Plug into the Future: 2023 EV Charging Infrastructure Trends (webinar)

UK EV charging infrastructure webinar
UK EV charging infrastructure webinar

Our latest EV Charging webinar explored the most up-to-date trends, insights and predictions about the adoption of EV charging infrastructure. If you’ve missed that or want to re-watch it, we’ve gathered all the best moments from the webinar for you. Excited? Read on!

We at OKdo are passionate about tech and always aim to be the first to learn all the latest trends in the industry. So, we were thrilled to have Naeem Farooqi, CEO & Founder at Fleet Zero, Marc Palmer, Brand Director at Auto Trader UK, and Richard Curtin, Co-Founder & CTO at OKdo, speak about the possibilities of innovating EV charging with our smart technologies.

If you’re excited to discover the hottest insights & trends on EV charging infrastructure and the role of single-board computers, as well as to learn how we can help scale up your charging business with our best-in-class hardware and software solutions, read on!

Meet the Speakers


Co-founder & CTO at OKdo

Richard will share how you can adopt smart EV charging solutions and get ahead of the game with OKdo.


CEO & Founder of FleetZero

Naeem is a Global Zero Emission Leader and will be chairing the EV Infrastructure Forum in Berlin this month.


Brand Director at Autotrader UK

Marc is leading on EV demand for Autotrader and will be talking through all things smart charging infrastructure.

Marc Palmer, Brand Director at Auto Trader UK has shared his vision and predictions regarding the development of EV charging infrastructure in the UK in 2023 and the years to come.

According to Marc, 2023 is a pivotal year, a year when we begin a “once-in-an-industry change” to support the adoption of EVs. Curious to learn more? Discover some of the top trends & predictions below.

OKdo EV Charging Solutions Webinar

EVs share of new car sales will continue to grow

It is predicted that electric vehicles will make up over half of the new car sales by 2027 and nearly 90% in 2030.

In the UK, nearly a quarter of cars on the road will be electric by 2030. Whereas, in 2023, only 3% of cars on British roads are electric.

OKdo EV Charging Solutions Webinar

EV Interest is on the rise

According to data provided by Autotrader UK, consumers are becoming more and more interested in electric vehicles and are considering this option when searching for a new car purchase.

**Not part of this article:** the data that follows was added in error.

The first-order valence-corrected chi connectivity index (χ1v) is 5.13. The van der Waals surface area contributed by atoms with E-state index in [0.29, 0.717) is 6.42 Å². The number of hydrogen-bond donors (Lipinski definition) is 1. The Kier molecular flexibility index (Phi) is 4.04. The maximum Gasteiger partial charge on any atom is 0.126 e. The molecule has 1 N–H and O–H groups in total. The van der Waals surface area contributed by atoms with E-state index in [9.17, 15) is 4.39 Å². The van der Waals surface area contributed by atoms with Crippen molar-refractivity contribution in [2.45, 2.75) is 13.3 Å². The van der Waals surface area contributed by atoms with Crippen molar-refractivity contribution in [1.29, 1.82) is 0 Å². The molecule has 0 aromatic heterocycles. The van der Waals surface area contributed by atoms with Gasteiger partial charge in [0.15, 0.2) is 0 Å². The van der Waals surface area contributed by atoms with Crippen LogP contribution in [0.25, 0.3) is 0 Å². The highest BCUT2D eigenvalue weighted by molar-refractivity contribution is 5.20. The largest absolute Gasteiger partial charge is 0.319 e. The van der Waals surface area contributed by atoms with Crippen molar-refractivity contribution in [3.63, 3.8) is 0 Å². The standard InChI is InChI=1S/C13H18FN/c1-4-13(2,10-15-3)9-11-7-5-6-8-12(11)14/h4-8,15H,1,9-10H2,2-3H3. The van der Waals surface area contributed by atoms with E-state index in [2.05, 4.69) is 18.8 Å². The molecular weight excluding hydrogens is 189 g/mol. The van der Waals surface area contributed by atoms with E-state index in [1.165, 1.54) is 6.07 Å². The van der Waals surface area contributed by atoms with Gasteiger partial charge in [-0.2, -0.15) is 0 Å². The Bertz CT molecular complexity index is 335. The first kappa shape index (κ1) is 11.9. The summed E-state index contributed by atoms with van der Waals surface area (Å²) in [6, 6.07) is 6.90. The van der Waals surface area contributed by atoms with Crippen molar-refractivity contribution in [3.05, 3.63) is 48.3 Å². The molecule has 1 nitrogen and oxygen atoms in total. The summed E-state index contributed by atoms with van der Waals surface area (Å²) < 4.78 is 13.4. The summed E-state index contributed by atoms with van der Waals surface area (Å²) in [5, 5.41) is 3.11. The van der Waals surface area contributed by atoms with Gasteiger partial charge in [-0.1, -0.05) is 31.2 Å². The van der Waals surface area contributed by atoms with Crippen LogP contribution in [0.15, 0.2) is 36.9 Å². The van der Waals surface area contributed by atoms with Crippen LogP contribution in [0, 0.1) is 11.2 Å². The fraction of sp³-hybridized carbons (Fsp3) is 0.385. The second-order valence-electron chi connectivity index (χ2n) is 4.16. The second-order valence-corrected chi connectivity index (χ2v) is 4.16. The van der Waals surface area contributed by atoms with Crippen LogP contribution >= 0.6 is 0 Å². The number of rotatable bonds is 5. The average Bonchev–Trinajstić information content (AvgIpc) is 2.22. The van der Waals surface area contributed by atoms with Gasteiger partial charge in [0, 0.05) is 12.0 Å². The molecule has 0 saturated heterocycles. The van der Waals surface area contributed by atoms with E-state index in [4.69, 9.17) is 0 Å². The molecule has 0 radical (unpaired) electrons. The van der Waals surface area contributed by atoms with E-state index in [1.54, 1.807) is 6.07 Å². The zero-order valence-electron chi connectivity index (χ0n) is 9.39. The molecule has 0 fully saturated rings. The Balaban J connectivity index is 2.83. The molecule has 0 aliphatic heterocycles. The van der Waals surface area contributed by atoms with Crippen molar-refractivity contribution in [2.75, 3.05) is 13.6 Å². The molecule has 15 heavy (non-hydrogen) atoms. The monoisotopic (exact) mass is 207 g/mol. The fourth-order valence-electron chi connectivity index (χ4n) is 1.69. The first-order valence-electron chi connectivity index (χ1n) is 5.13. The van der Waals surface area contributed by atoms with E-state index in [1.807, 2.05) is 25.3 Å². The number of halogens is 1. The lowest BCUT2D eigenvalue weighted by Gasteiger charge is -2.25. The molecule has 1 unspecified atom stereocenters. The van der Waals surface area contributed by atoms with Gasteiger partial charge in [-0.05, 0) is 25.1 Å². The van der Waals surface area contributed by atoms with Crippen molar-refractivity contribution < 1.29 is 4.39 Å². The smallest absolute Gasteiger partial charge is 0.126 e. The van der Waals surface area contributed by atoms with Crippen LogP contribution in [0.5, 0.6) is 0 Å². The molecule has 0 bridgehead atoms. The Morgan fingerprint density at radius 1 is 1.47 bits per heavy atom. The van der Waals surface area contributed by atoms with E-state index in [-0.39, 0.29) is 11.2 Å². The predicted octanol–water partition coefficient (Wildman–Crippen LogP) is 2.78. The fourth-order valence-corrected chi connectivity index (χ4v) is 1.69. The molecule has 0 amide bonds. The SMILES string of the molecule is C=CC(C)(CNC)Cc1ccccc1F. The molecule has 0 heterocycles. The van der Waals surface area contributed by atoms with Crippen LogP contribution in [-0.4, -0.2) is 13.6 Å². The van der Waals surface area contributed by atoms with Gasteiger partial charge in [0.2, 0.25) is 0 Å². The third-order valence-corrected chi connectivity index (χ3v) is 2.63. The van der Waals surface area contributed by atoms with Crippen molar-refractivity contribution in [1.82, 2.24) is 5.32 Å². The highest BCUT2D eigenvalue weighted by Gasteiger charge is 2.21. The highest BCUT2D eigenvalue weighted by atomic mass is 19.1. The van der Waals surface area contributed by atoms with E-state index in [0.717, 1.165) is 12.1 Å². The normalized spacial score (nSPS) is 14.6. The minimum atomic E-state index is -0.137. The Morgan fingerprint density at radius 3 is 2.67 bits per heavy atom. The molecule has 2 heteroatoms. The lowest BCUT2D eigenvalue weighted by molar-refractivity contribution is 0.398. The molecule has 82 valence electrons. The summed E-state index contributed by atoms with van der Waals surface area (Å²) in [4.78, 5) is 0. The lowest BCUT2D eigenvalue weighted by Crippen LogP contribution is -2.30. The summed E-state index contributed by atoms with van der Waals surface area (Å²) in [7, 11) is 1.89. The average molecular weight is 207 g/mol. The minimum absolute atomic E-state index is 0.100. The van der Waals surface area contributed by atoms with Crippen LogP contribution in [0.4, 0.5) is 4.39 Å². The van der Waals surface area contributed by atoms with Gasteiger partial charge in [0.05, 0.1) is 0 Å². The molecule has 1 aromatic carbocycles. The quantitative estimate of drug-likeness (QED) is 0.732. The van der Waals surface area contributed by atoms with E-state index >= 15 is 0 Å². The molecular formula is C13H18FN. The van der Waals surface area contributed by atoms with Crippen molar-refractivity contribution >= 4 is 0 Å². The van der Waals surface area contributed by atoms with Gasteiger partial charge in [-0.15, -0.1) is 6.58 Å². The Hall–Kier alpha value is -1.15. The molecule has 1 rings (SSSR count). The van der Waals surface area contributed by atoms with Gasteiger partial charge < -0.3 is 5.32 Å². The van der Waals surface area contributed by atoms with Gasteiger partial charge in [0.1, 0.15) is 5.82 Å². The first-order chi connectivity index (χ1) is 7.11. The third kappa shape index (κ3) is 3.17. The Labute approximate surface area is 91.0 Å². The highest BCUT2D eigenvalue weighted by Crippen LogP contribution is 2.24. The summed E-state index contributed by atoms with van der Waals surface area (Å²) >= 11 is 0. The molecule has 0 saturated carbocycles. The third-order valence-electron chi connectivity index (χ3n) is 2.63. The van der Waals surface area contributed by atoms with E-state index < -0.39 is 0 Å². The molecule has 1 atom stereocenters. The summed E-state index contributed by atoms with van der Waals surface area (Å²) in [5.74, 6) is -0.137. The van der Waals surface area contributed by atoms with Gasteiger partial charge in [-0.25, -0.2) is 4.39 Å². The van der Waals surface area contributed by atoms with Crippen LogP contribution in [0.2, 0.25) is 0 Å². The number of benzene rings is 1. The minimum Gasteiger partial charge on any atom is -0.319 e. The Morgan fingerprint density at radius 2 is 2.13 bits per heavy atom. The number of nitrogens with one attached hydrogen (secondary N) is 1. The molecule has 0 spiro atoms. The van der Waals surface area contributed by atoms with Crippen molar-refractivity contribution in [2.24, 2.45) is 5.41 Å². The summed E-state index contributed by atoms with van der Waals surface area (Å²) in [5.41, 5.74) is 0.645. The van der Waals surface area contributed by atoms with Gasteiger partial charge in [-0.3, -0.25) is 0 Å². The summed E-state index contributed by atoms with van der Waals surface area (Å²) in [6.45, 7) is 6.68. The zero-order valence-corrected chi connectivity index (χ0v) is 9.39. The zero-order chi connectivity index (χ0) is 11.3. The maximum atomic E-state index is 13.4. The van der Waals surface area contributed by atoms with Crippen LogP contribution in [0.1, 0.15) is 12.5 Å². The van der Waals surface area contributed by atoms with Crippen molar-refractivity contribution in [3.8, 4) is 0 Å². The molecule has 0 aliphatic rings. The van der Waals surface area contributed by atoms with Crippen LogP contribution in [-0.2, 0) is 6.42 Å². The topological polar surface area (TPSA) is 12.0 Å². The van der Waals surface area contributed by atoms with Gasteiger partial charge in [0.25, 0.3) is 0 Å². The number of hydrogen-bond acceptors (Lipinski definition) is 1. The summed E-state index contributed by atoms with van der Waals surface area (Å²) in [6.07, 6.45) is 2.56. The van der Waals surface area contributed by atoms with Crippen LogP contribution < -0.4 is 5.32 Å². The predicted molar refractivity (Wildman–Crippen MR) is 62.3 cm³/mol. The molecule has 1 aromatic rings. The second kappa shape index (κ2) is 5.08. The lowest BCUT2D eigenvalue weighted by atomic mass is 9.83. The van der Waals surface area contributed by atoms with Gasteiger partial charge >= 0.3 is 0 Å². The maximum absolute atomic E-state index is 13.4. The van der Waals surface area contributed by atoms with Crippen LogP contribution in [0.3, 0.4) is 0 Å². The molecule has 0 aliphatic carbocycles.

Some of the key stats:

  • 1 in 4 of all new car views in 2022 are EVs, which is 4 times higher than in 2020;
  • There is a 77% increase in public charge points vs 2020;
  • Consumers now have over 70 different models of EVs to choose from.
OKdo EV Charging Solutions Webinar

Barriers to EV adoption

The main barriers that consumers face when purchasing a new electric vehicle are cost and infrastructure.

The largest reservation has been found to be a lack of public infrastructure for charging across the country, especially in smaller towns and rural areas.

As the UK government has banned the sale of new petrol and diesel cars by 2030, developing an accessible EV charging infrastructure across the country, in all regions, should become the #1 priority as soon as 2023.

OKdo EV Charging Solutions Webinar

Simplicity is key

It is time to re-energise! To boost the adoption of EVs, simplicity is key. Simplifying the information about the car will make a significant impact. The top 3 things a buyer considers when evaluating options are:

  • Basic information – Details on charging, the distance it can drive on a full charge, etc.
  • Affordability – the price point of EVs is an issue for both younger and older consumers. At the moment, there is a 39% premium on electric vehicles.
  • Charging – are there enough available public charging points? Even if, at the moment, 80% of owners charge their electric cars at home, having access to public EV charging infrastructure is still a key criteria that consumers consider.

SBCs for EV

SBCs are the perfect cost-effective solution for EV charging station development, being an application that requires more processing power than microcontrollers can provide.

SBCs such as ROCK are convenient, secure, powerful and reliable, and what’s more – extremely versatile, capable of boosting your development to a new level. Learn more about how SBCs can help when building EV charging stations below.

SBCs as your ultimate helper in EV charging station development

Looking for ways to build your own EV charging station? Single Board Computers (SBCs) come to the rescue! The use of SBCs in EV charging infrastructure can help to improve efficiency, reliability, and user experience while also enabling advanced features such as energy management and remote monitoring.

How can SBCs be used in EV Applications?

  • Security: SBCs can be used to provide security features such as access control, authentication, and encryption to protect the charging station and the data it collects from unauthorized access or tampering.
  • Energy management: SBCs can be used to manage the flow of energy between the charging station and the power grid, as well as between multiple charging stations. This can help to balance loads on the grid and prevent overloading during periods of high demand.